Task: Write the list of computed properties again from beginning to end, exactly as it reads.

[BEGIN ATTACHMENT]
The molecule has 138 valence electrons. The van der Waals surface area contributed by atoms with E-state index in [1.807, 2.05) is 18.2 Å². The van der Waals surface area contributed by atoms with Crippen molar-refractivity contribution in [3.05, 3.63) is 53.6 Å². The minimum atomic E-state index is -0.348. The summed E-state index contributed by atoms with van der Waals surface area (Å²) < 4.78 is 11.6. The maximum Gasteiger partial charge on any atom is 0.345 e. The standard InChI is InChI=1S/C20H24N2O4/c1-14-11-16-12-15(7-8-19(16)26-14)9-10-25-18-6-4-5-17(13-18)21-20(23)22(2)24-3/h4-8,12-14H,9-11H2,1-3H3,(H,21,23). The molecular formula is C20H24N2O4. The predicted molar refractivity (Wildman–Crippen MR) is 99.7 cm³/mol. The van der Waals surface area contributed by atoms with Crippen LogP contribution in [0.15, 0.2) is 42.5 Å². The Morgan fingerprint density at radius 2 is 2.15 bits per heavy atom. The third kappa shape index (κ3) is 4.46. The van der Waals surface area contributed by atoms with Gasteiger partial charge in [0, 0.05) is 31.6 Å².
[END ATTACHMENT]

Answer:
The molecule has 138 valence electrons. The van der Waals surface area contributed by atoms with E-state index in [1.807, 2.05) is 18.2 Å². The van der Waals surface area contributed by atoms with Crippen molar-refractivity contribution in [3.05, 3.63) is 53.6 Å². The minimum atomic E-state index is -0.348. The summed E-state index contributed by atoms with van der Waals surface area (Å²) < 4.78 is 11.6. The maximum Gasteiger partial charge on any atom is 0.345 e. The standard InChI is InChI=1S/C20H24N2O4/c1-14-11-16-12-15(7-8-19(16)26-14)9-10-25-18-6-4-5-17(13-18)21-20(23)22(2)24-3/h4-8,12-14H,9-11H2,1-3H3,(H,21,23). The molecular formula is C20H24N2O4. The predicted molar refractivity (Wildman–Crippen MR) is 99.7 cm³/mol. The van der Waals surface area contributed by atoms with Crippen LogP contribution in [0.15, 0.2) is 42.5 Å². The Morgan fingerprint density at radius 2 is 2.15 bits per heavy atom. The third kappa shape index (κ3) is 4.46. The van der Waals surface area contributed by atoms with Gasteiger partial charge in [0, 0.05) is 31.6 Å².